Only Buy Real San Marzano Tomatoes….. If You Can
by Les Kincaid
The hype around San Marzano’s, the sweet Italian plum tomatoes from Campania, has always been a bit of a mystery to me. I thought I was buying the real thing. The label said San Marzano tomatoes. Sweet, pulpy, low in acidity, and containing few seeds, they are said to be extraordinarily good for making sauces—and basically the only recognized name in the canned tomato game. The long meaty tomatoes are structurally distinct from most other plum tomatoes, containing only two seed pockets instead of the typical five. And in near mythical fashion, old Italian farmers grow them in the volcanic soil around Mount Vesuvius, which famously erupted in AD 79, leveling the Roman cities of Herculaneum and Pompeii in a vicious flood of molten lava. I have told this to my classes for years.
Out of all that devastation comes the beauty of San Marzano’s. It’s that volcanic soil and the microclimate—fanned with sea breezes from the Gulf of Naples—that accounts for their prized balanced flavor and tomato-ins. In Italy, tomatoes labeled as “San Marzano” must adhere to strict DOP (the Italian protected designation of origin) guidelines, which governs where they’re grown and how they’re processed. If you try growing the same seeds— “San Marzano” refers to both the plant and DOP—elsewhere, you just won’t get the same thing. The tomatoes are so revered in Italy that to make true Neapolitan pizza, according to the Associazione Verace Pizza Napoletana, you must use San Marzano tomatoes. Anything else will not do.
And yet you’d be hard-pressed to find a cooking magazine or website here in America that recommends them. Among the most essential of essential pantry staples, the quality of canned tomatoes can make all the difference in a dish, as opposed to, say, flour. It seemed worth an investigation.
The president of the Consorzio San Marzano says that at least 95% of the San Marzano tomatoes in America are not San Marzano.
How do you make sure they are?
First thing you do, you check the tin’s label: it MUST say “Pomodoro San Marzano dell’Agro Sarnese Nocerino D.O.P. “ One telltale sign that your can of San Marzano’s is a fake, according to Ruggiero, is that it contains crushed or diced tomatoes. San Marzano’s are only certified whole or in fillets, peeled, and canned. And like those designer bags sold on a table on the street, if the price seems too good to be true, it is probably not San Marzano.
It MUST have the symbol of the Consorzio; it MUST have the symbol of the DOP.
It MUST have a “N° XXXXXXX”, which is the Number assigned to the tin by the Consorzio.
But even if these apply, the President of the Consorzio says they have seen cases where labels were printed NOT in Italy, completely fake. Of course! Who is here in the USA to watch??? Very complicated!!! So, what do you do?
As always, best thing is to shop from a merchant you trust!!! And look at the price. If it is too good to be true, it is not true!!!
Also, beware that the Consorzio says that San Marzano tomatoes can only come in tins; the tomatoes can only be peeled whole or fillets. Therefore, Eduardo says that if you see the words “puree”, “sauce”, “chopped”, “diced”, “organic” (also, not regulated by the Consorzio) on the labels, they cannot be San Marzano. Very complicated. Have questions? Send a picture of the label of your San Marzano and we’ll ask the President of the Consorzio what he thinks.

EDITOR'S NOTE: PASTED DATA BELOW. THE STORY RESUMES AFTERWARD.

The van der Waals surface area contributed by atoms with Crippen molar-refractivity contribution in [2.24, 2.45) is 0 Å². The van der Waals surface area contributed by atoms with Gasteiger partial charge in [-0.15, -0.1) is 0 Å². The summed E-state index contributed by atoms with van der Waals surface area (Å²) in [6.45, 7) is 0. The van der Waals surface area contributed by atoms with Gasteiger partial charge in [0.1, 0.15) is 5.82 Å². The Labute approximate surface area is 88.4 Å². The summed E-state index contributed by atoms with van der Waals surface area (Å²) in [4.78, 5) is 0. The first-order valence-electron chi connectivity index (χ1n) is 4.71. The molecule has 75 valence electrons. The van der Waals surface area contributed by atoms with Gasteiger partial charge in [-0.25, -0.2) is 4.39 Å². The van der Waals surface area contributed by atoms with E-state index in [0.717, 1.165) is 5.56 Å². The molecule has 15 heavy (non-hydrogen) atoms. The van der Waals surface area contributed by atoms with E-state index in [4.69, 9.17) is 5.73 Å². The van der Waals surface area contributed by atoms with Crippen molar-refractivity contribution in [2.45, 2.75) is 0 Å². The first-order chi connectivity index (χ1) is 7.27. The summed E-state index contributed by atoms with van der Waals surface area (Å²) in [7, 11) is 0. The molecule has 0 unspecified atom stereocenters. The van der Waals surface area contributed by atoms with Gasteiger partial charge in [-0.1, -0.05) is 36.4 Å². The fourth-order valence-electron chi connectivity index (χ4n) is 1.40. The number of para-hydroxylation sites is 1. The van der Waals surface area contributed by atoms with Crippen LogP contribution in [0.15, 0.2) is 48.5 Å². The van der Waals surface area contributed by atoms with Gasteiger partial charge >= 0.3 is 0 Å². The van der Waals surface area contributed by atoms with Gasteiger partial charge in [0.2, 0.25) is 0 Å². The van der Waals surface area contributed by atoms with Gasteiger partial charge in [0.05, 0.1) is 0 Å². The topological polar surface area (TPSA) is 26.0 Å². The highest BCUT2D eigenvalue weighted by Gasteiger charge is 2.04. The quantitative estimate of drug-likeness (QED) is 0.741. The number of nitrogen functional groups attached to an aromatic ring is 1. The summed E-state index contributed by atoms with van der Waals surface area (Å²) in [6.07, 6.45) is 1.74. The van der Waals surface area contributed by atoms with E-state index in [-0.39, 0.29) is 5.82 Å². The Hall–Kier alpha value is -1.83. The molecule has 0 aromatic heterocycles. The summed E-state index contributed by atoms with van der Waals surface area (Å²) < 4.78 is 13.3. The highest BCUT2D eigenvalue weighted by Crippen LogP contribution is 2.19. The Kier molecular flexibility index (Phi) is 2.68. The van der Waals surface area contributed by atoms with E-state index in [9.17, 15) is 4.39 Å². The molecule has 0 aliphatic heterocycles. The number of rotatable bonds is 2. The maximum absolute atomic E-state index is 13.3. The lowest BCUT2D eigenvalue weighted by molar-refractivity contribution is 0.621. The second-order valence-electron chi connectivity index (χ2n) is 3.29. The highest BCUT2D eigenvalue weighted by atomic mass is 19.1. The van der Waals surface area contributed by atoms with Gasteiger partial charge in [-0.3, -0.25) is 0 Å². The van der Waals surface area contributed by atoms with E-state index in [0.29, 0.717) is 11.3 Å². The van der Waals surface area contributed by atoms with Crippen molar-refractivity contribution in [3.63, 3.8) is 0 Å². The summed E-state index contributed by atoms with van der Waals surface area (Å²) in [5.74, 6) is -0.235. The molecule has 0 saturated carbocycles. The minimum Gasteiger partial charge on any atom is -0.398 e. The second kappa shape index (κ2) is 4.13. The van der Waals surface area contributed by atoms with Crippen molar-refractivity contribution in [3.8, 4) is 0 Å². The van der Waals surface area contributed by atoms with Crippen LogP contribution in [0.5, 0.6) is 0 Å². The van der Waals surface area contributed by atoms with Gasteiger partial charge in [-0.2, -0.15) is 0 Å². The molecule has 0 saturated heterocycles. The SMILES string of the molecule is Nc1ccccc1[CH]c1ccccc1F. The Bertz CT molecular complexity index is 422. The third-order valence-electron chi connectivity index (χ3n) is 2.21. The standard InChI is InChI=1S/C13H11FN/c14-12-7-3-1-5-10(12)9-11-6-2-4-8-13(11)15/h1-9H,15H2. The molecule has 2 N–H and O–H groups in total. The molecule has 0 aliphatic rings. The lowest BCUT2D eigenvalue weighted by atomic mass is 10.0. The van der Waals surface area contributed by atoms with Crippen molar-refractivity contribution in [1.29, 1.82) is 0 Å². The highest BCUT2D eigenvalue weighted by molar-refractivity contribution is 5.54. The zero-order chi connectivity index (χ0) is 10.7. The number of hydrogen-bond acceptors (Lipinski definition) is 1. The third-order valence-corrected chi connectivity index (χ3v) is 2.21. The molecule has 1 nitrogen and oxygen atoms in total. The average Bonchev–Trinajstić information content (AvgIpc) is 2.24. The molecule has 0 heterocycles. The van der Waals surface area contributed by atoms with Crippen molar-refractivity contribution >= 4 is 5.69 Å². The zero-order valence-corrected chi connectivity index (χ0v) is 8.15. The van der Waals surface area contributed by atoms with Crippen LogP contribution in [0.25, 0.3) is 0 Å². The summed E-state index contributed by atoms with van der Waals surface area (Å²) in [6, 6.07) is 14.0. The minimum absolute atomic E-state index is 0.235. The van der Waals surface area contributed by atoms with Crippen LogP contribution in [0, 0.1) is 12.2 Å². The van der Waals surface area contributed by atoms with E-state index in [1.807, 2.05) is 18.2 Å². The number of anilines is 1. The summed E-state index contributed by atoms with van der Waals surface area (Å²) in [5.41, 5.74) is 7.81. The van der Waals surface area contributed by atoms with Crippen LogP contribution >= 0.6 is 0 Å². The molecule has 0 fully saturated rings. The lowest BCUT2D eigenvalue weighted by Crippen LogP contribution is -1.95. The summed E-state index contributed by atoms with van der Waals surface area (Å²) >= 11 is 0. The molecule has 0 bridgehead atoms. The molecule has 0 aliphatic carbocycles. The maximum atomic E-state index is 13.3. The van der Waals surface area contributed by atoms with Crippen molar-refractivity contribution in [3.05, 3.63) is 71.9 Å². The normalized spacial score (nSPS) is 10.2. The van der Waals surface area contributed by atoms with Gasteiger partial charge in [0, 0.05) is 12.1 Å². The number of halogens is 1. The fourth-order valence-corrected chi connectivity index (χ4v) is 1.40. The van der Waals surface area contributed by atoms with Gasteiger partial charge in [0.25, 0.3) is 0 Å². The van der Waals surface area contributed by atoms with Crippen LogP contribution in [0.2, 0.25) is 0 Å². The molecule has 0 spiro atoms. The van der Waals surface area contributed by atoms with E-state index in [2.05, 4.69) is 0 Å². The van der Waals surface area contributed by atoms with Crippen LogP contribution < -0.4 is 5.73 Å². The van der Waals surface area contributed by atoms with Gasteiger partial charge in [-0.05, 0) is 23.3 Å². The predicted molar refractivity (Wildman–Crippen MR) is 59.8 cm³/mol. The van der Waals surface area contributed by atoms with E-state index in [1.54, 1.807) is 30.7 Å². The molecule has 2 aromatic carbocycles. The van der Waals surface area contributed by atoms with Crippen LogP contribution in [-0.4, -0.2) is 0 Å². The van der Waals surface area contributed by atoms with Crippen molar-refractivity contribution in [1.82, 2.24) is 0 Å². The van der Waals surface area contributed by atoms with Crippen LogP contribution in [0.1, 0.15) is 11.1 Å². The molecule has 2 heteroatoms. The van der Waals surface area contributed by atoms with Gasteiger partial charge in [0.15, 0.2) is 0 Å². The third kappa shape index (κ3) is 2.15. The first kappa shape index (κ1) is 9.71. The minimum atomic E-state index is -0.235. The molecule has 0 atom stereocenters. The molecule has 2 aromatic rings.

The reason there are so few true San Marzano brands is that the DOP-designated area for San Marzano’s, the Agro Sarnese-Nocerino between Naples and Salerno, encompasses a relatively limited number of small plots. It’s not just the San Marzano tomato fakes and the much-publicized olive oil fraud, either. Italy is the biggest importer of Chinese tomato paste, and you can guess where that is going. “And Castelvetrano is a tiny town in Sicily—there’s no way all those olives are coming from there,” adds Aquino Roitmayr. “I would not buy anything in a grocery store that says “Italian” on it.”
With all this fraud going on, I wondered if chefs even used San Marzano’s. What seems to be the issue with San Marzano tomatoes is widespread fraud. They command a higher price than regular canned tomatoes, and as with any other premium brand, counterfeits follow. Unlike faux Chanel bags, though, you can buy San Marzano’s in legit stores, which is why the sheer number of knockoffs is jaw-dropping. I polled a bunch of chefs cooking Italian food in the U.S. to find out what tomatoes are best for cooking pasta sauces (or braises or shakshuka or whatever else you want to put canned tomatoes in). Some favored DOP San Marzano’s or other Italian tomatoes; others liked California brands. None mentioned a grocery store brand. And perhaps that is where the breakdown between San Marzano–skeptical cooking experts and chefs originates. Food writers are working with ingredients that home cooks can easily find at the neighborhood grocery store, where all the San Marzano’s are fakes. If you’re at the grocery store, Muir Glen is your best bet. But good chefs don’t shop at the grocery store and test out all sorts of specialty suppliers to find the best possible ingredients available.
One of the things that incenses the folks at Gustiamo is not just that the fake San Marzano’s are low-grade products; it’s that large industrial companies are profiting off the name of poor, small farmers hand-picking their tomatoes and submitting to the consorzio’s strict regulations. DOP-certified Gustavo’s doesn’t even use the word “San” on its label. A true San Marzano is labeled as “Pomodoro S. Marzano dell’Agro Sarnese-Nocerino.” The long, unwieldy phrasing doesn’t have the same marketing punch as those two easy-to-pronounce words, perhaps another clue to its realness. Better to find a canned tomato that specializes in tomatoes, not advertising.